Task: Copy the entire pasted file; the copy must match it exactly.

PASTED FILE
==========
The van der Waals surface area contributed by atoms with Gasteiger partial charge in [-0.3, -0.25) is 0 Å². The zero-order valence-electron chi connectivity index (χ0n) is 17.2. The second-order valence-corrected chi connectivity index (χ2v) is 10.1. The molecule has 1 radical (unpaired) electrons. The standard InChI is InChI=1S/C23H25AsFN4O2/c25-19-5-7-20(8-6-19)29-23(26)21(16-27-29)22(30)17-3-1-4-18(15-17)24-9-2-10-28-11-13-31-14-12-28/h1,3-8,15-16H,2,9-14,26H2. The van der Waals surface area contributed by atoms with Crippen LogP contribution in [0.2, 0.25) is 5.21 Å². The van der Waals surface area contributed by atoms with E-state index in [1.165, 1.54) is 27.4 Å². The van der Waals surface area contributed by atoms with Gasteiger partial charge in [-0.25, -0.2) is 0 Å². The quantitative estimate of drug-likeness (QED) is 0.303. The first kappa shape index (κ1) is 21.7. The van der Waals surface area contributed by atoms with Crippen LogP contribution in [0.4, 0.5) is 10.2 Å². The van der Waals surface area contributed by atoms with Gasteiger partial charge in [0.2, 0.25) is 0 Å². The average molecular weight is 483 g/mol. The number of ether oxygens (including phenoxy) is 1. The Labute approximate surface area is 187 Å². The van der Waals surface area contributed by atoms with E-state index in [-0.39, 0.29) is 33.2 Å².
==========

The van der Waals surface area contributed by atoms with Gasteiger partial charge in [-0.3, -0.25) is 0 Å². The zero-order valence-electron chi connectivity index (χ0n) is 17.2. The second-order valence-corrected chi connectivity index (χ2v) is 10.1. The molecule has 1 radical (unpaired) electrons. The standard InChI is InChI=1S/C23H25AsFN4O2/c25-19-5-7-20(8-6-19)29-23(26)21(16-27-29)22(30)17-3-1-4-18(15-17)24-9-2-10-28-11-13-31-14-12-28/h1,3-8,15-16H,2,9-14,26H2. The van der Waals surface area contributed by atoms with Crippen LogP contribution in [0.2, 0.25) is 5.21 Å². The van der Waals surface area contributed by atoms with E-state index in [1.165, 1.54) is 27.4 Å². The van der Waals surface area contributed by atoms with Gasteiger partial charge in [-0.25, -0.2) is 0 Å². The quantitative estimate of drug-likeness (QED) is 0.303. The first kappa shape index (κ1) is 21.7. The van der Waals surface area contributed by atoms with Crippen LogP contribution in [0.4, 0.5) is 10.2 Å². The van der Waals surface area contributed by atoms with Gasteiger partial charge in [0.2, 0.25) is 0 Å². The average molecular weight is 483 g/mol. The number of ether oxygens (including phenoxy) is 1. The Labute approximate surface area is 187 Å². The van der Waals surface area contributed by atoms with E-state index in [-0.39, 0.29) is 33.2 Å².